Flat lay food photos look creative and mouthwatering. But how do you take flat food pictures like a pro?
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8. Choose Your Background to Flatter the Food
Background can be a deal-breaker when it comes to flat lay food photography. You cannot avoid including parts of the backdrop with an overhead shot.
Choose a simple or neutral background. Use pastel colours or a wooden backdrop. Subtle textures look great, but they are not distracting.
You want to make sure that the viewer’s attention goes to the food subject.
7. Set Your Camera High and Parallel
To get the best flay lay food pictures, you need to get your camera high to incorporate the scene. Stand on a chair or a ladder to photograph your scene. If you cannot do so, just arrange your food items on the floor. This will allow you to get more distance.
If you plan to shot a lot of flat lay food photography, I recommend getting a tripod with a 90-degree arm. This investment will save you from serious back pain. And will lead to fantastic overhead shots.
The tripod arm allows you to position your camera parallel with your scene. Make sure to use it with a sturdy tripod, especially if your camera or lens is heavy. You don’t want your camera to tip over.
The best way to see your shots is to shoot tethered. This way, you can rearrange anything if you need to.
6. Use Props to Tell a Story
Props also support visual storytelling. You can build cosy scenes and dreamy atmospheres with them.
Use props to design a creative scenario for your flat lay photos. For example, why don’t you build a complete Winter Wonderland when you photograph Christmas cookies? The flat lay setting lets you create 2D scenes with 3D elements.
Lay a few gingerbread men around the main subject and sprinkle the background with icing sugar. Add some Christmas lights and pine tree branches. You can create the perfect dreamy winter afternoon.
Props can help you tell the story of how the food is made. Add tools and main ingredients to the scene. This gives the impression that the viewer is part of the cooking progress.
5. Build Depth Using Layers
I mentioned above the flat lay food photos look like 2D pictures. Sometimes this is great but many times makes your scene boring.
Add layers to build depths in your food photos. You might think that salt and pepper flakes are only for decoration. But every single item can add depth to your flat lays. These little tricks help to turn your 2D pictures into 3D photographs.
Look at the food photo below. How many layers do you see? Two, three? I see at least seven layers! The grey backdrop, the plate, the pepper flakes on the plate.
Then the bread, the avocado slices and the egg. On the top, you have the pine nuts and the pepper flakes. Every ingredient adds extra depth to your photos.
4. Experiment With the Composition
Some food looks the best in flat lat photography. A pizza or pie are easy subjects because they are flat. The toppings and the ingredients spread all around their surface.
A food photography scene is almost never spontaneous. Every single segment is staged to make it look mouthwatering.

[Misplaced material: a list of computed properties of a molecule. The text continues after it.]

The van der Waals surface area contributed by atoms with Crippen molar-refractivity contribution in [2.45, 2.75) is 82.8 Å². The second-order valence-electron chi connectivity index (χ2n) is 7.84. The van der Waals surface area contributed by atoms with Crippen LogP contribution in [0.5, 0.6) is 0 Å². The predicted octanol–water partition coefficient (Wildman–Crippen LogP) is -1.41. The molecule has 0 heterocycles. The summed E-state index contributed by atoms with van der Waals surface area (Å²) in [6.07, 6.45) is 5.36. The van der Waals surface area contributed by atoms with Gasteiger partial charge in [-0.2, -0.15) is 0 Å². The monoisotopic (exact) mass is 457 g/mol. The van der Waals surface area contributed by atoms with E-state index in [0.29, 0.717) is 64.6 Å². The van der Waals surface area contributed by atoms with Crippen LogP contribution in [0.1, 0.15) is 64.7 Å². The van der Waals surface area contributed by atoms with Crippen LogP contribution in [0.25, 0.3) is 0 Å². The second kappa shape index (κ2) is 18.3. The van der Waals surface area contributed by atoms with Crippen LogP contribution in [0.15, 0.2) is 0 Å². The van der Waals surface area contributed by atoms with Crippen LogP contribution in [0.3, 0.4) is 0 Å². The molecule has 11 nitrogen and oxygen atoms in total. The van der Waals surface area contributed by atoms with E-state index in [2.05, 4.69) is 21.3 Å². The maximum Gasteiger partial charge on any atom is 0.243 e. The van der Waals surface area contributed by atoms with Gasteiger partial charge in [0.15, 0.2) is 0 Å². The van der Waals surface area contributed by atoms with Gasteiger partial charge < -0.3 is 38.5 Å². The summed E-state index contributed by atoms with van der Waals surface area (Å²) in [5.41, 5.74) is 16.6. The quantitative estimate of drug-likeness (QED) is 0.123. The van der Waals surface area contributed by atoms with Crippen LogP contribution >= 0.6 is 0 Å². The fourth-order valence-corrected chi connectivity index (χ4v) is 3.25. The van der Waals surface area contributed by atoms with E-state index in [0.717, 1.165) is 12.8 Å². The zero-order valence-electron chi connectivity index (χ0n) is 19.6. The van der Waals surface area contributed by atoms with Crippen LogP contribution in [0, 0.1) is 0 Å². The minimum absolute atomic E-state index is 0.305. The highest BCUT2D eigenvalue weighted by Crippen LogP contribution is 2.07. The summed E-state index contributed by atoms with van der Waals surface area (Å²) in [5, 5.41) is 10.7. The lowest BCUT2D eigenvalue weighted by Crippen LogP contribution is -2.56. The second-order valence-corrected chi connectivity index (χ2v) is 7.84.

A burger is built so that the cheese is peaking over the edge of the bun and the salad leaves are perking out in every direction.
Have you ever realised that your burger never looks like that in reality? It’s because it is built for the photoshoot and not for consumption.
Look at the flat lay burger photos below. The first one has depth but you can only see a bit of salad sticking out in the side of the bun. Looks delicious? Not really.
Look at the second photo. It is much more promising! We can spot cheese, bacon, tomato and spinach below the bun.
The framing also gives us the impression that there might be more on the plate. Maybe some fries next to the sandwich? It’s mysterious and it gets our food fantasy going.
Now, look at the third flat lay burger shot. It is a game-changer. We can spot some ketchup, lettuce, cheese and meat below the bun.
But the photographer also turned one burger on its side so we can see every layer. The frame also includes some coke and part of a pizza in the shot. The whole photo conveys abundance and deliciousness. The shadows help to add extra depth to the flat lay photo.
The composition is everything in food photography. Use the rule of thirds, props and leading lines to get delicious results.
3. Manage the Light and the Shadows
Natural light is always the best option for food photography. It will provide you with realistic colours and subtle shadows. Shoot outdoors or close to a window.
Shadows can make a difference in flat lay food photographs. They can add extra depths or unique effects. But they can also be annoying and appear at weird places.
Use a diffuser or a piece of paper to manage the shadows in your flat lays.
2. Include Humans in Your Flat Lay Food Shots
Including humans make your food photography more relatable. It shows that the food is eaten and not only photographed. Human elements also help you create a story.
Show hands grabbing for food or drinks. Include people cutting or holding their dish. You can also take a photograph of someone taking a picture of the food scene.
1. Be Creative With the Frame
Think about the frame as your unlimited creative space. Don’t be afraid to crop parts of the plate or the food. The more natural it looks, the better.
Scatter items around the frame and play with the negative space too. Despite the fact that you design every inch, make it look spontaneous and not staged.
Flat lay food photography is a great way to create delicious food photos. Follow the food photography tips above but keep looking for new ideas!